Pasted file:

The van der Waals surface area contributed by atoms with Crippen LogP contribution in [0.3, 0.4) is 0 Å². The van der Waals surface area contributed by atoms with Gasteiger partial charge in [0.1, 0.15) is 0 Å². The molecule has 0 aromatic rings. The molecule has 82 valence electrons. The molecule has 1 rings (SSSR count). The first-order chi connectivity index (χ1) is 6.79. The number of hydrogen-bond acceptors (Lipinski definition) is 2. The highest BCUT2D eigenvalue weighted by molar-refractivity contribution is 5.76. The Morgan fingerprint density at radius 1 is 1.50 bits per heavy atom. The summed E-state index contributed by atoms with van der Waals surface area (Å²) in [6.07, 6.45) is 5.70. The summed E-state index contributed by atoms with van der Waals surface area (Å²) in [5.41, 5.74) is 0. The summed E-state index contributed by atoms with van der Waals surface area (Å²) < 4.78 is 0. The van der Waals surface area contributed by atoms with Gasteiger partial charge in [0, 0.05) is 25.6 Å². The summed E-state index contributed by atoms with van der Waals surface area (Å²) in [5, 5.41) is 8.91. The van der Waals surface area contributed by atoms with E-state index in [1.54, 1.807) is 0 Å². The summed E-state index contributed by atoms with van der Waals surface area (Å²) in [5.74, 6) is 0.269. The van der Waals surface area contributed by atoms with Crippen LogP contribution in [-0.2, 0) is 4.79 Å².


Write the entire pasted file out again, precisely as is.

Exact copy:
The van der Waals surface area contributed by atoms with Crippen LogP contribution in [0.3, 0.4) is 0 Å². The van der Waals surface area contributed by atoms with Gasteiger partial charge in [0.1, 0.15) is 0 Å². The molecule has 0 aromatic rings. The molecule has 82 valence electrons. The molecule has 1 rings (SSSR count). The first-order chi connectivity index (χ1) is 6.79. The number of hydrogen-bond acceptors (Lipinski definition) is 2. The highest BCUT2D eigenvalue weighted by molar-refractivity contribution is 5.76. The Morgan fingerprint density at radius 1 is 1.50 bits per heavy atom. The summed E-state index contributed by atoms with van der Waals surface area (Å²) in [6.07, 6.45) is 5.70. The summed E-state index contributed by atoms with van der Waals surface area (Å²) in [5.41, 5.74) is 0. The summed E-state index contributed by atoms with van der Waals surface area (Å²) < 4.78 is 0. The van der Waals surface area contributed by atoms with Gasteiger partial charge in [0, 0.05) is 25.6 Å². The summed E-state index contributed by atoms with van der Waals surface area (Å²) in [5, 5.41) is 8.91. The van der Waals surface area contributed by atoms with E-state index in [1.54, 1.807) is 0 Å². The summed E-state index contributed by atoms with van der Waals surface area (Å²) in [5.74, 6) is 0.269. The van der Waals surface area contributed by atoms with Crippen LogP contribution in [-0.2, 0) is 4.79 Å².